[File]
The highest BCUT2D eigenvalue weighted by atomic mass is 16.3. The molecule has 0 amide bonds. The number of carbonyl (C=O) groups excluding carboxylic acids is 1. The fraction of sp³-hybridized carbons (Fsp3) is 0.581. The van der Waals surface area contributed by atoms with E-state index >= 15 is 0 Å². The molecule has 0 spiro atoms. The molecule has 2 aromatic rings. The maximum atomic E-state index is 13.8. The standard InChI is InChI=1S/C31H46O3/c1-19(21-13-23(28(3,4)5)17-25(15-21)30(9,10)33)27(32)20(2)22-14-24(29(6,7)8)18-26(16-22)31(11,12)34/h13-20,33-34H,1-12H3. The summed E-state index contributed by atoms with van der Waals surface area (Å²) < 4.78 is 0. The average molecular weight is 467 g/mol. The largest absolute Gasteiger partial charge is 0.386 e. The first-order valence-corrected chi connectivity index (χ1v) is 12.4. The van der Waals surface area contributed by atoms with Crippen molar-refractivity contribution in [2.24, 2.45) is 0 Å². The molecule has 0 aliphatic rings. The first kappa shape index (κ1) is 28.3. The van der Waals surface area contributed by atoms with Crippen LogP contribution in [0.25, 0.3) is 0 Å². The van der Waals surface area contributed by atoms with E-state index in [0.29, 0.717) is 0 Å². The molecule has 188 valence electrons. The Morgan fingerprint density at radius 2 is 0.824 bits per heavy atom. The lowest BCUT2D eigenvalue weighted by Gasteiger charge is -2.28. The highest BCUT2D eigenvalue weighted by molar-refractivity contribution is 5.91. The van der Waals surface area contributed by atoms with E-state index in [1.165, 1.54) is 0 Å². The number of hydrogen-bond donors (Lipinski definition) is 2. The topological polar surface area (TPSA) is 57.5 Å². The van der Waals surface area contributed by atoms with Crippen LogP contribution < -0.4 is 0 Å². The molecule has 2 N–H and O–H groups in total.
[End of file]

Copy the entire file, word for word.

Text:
The highest BCUT2D eigenvalue weighted by atomic mass is 16.3. The molecule has 0 amide bonds. The number of carbonyl (C=O) groups excluding carboxylic acids is 1. The fraction of sp³-hybridized carbons (Fsp3) is 0.581. The van der Waals surface area contributed by atoms with E-state index >= 15 is 0 Å². The molecule has 0 spiro atoms. The molecule has 2 aromatic rings. The maximum atomic E-state index is 13.8. The standard InChI is InChI=1S/C31H46O3/c1-19(21-13-23(28(3,4)5)17-25(15-21)30(9,10)33)27(32)20(2)22-14-24(29(6,7)8)18-26(16-22)31(11,12)34/h13-20,33-34H,1-12H3. The summed E-state index contributed by atoms with van der Waals surface area (Å²) < 4.78 is 0. The average molecular weight is 467 g/mol. The largest absolute Gasteiger partial charge is 0.386 e. The first-order valence-corrected chi connectivity index (χ1v) is 12.4. The van der Waals surface area contributed by atoms with Crippen molar-refractivity contribution in [2.24, 2.45) is 0 Å². The molecule has 0 aliphatic rings. The first kappa shape index (κ1) is 28.3. The van der Waals surface area contributed by atoms with Crippen LogP contribution in [0.25, 0.3) is 0 Å². The van der Waals surface area contributed by atoms with E-state index in [0.29, 0.717) is 0 Å². The molecule has 188 valence electrons. The Morgan fingerprint density at radius 2 is 0.824 bits per heavy atom. The lowest BCUT2D eigenvalue weighted by Gasteiger charge is -2.28. The highest BCUT2D eigenvalue weighted by molar-refractivity contribution is 5.91. The van der Waals surface area contributed by atoms with E-state index in [1.165, 1.54) is 0 Å². The number of hydrogen-bond donors (Lipinski definition) is 2. The topological polar surface area (TPSA) is 57.5 Å². The van der Waals surface area contributed by atoms with Crippen LogP contribution < -0.4 is 0 Å². The molecule has 2 N–H and O–H groups in total.